- Patients with eating disorders will receive better access to lifesaving treatment and support, in a $3 million funding boost announced by Health Minister Greg Hunt.
- Adelaide’s health crisis has spread with industrial action at rural hospitals – dozens of patients waiting hours for beds and major hospitals treating more patients in EDs than its official capacity.
- A tablet-based video monitoring technology will be tested to detect atrial fibrillation (afib) using its built-in cameras.
News on Health Professional Radio. Today is the 21st of September 2017. Read by Tabetha Moreto. Health News
Patients with eating disorders will receive better access to lifesaving treatment and support, in a three million dollar funding boost announced by Health Minister Greg Hunt. About one million Australians are suffering from an eating disorder like anorexia, bulimia and binge-eating, but only a quarter of them are currently in treatment.
“People with eating disorders are a hidden part of the great mental health challenge and we need to bring them into the light,” Mister Hunt told the ABC. The Government will give one point seven million dollars to the Butterfly Foundation’s national helpline, ED HOPE, so it can offer an extra three hours of counselling services every day.
The Butterfly Foundation will also receive an additional one point two million dollars to fund a training program for healthcare workers like GPs and nurses to identify the signs that their patient may have an eating disorder. Mister Hunt said the Medicare review committee is also currently looking at comprehensive, specific coverage for eating disorder patients. Mister Hunt said he has watched a close friend struggle with an eating disorder.
Adelaide’s health crisis has spread with industrial action at rural hospitals as new Health Minister Peter Malinauskas confesses to being “alarmed” at what he witnessed on an unannounced visit to the Royal Adelaide Hospital. Pressure spread to the regions with industrial action by nurses over staffing levels affecting admissions at Whyalla, Port Augusta, Port Pirie and Mount Gambier hospitals. Bedblocks resulted in dozens of patients waiting hours for beds including forty one at the RAH – three waiting more than twenty four hours. Ambulances ramped at the RAH as major hospitals were treating more patients in emergency departments than official capacity despite a government plan to ease pressure. Emergency department doctors warned the plan which includes nurses attending some zero zero zero calls, will “amount to nothing” unless underlying problems are addressed. The Australian Nursing & Midwifery Federation has started industrial action at major rural hospitals to stop some admissions until staff shortages are addressed by Country Health SA.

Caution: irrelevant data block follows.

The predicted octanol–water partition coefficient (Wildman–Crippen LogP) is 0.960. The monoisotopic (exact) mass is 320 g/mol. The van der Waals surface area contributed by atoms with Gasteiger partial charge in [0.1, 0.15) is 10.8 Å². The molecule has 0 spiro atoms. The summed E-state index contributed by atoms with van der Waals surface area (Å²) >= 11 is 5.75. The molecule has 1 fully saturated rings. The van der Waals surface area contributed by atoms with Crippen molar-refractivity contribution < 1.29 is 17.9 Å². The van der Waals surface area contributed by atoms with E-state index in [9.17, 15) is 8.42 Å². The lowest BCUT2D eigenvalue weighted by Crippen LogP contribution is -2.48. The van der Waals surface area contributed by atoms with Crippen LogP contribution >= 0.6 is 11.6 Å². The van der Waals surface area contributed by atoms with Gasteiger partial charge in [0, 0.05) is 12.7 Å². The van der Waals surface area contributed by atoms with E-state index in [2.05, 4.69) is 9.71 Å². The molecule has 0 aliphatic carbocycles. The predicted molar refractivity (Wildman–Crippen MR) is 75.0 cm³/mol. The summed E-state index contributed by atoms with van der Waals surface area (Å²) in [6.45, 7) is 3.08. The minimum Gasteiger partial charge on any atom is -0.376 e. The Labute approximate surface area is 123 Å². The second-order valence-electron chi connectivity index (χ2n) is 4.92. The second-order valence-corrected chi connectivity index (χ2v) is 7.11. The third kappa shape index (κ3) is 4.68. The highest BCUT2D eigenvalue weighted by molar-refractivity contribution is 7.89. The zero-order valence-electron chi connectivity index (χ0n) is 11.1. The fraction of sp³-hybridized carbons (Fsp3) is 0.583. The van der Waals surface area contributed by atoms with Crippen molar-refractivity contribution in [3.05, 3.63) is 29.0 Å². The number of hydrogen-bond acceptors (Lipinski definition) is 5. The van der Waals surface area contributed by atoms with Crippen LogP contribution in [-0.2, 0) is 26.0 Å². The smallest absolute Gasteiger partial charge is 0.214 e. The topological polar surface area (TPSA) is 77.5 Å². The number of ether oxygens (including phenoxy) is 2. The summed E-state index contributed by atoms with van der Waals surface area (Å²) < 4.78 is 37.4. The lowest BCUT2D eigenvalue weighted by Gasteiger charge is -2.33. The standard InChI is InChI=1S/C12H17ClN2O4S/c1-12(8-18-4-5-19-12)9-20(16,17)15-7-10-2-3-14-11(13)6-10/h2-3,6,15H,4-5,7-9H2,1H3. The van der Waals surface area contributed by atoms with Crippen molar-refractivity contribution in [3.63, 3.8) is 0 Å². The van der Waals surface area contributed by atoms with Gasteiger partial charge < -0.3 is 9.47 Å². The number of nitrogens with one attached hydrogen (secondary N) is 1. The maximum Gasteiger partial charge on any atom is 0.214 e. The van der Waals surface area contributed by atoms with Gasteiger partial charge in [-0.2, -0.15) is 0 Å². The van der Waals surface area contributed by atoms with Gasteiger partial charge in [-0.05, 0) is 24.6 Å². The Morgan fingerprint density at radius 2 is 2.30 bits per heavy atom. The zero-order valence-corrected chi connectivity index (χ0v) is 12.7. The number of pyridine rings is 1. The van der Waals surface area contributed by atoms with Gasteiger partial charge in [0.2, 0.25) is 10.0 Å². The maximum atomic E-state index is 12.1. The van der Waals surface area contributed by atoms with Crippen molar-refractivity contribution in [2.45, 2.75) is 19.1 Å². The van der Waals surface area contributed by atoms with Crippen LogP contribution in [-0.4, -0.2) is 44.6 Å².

Federation SA branch secretary Elizabeth Dabars said nurses had refused to fill some beds.
Patients can still attend the hospitals for treatment but may be transferred if no bed is available.
New Health Minister Peter Malinauskas decided to drop into the RAH on Monday night and was alarmed by what he found talking to nurses.The gridlock at hospitals continued yesterday with most hospital EDs operating at above capacity, ambulances ramping and patients waiting hours for a bed.
Today, tablets are everywhere. While many of us reach for them to scan Facebook, watch the newest series on Netflix, or make a quick purchase on Amazon, researchers want to test their potential for a more serious task: detecting atrial fibrillation (afib). With a two million dollar grant from the National Institutes of Health, scientists from the University of Rochester Medical Center and Rochester Institute of Technology will enroll up to three hundred people at risk for afib to test a new tablet-based video monitoring technology. Their goal is to create an inexpensive, easy-to-use detection system that can alert health care providers of the onset of afib, allowing for early treatment. Afib is an irregular heartbeat that can lead to blood clots, stroke and heart failure. Because the likelihood of afib increases with age and people are living longer today, experts predict the number of cases will rise dramatically over the next several years. Current estimates suggest it affects more than three million Americans.
You can’t see it with the naked eye, but the color of our skin fluctuates with every heartbeat.
The research team developed a technology that uses the camera in tablets to capture changes in heartbeat by measuring subtle variations in skin tone. They’ll test the technology on individuals with afib who undergo electrical cardioversion or ablation – procedures that restore a normal heartbeat. Even after treatment, twenty to thirty percent of patients will have a recurrence of afib. Following their procedures, individuals will be sent home with a tablet that will automatically record facial videos when they read emails, browse the internet or watch videos. Participants will also wear an ECG patch – the gold standard for monitoring afib. Researchers will compare data from the patch and the tablet to determine how accurate the tablet technology.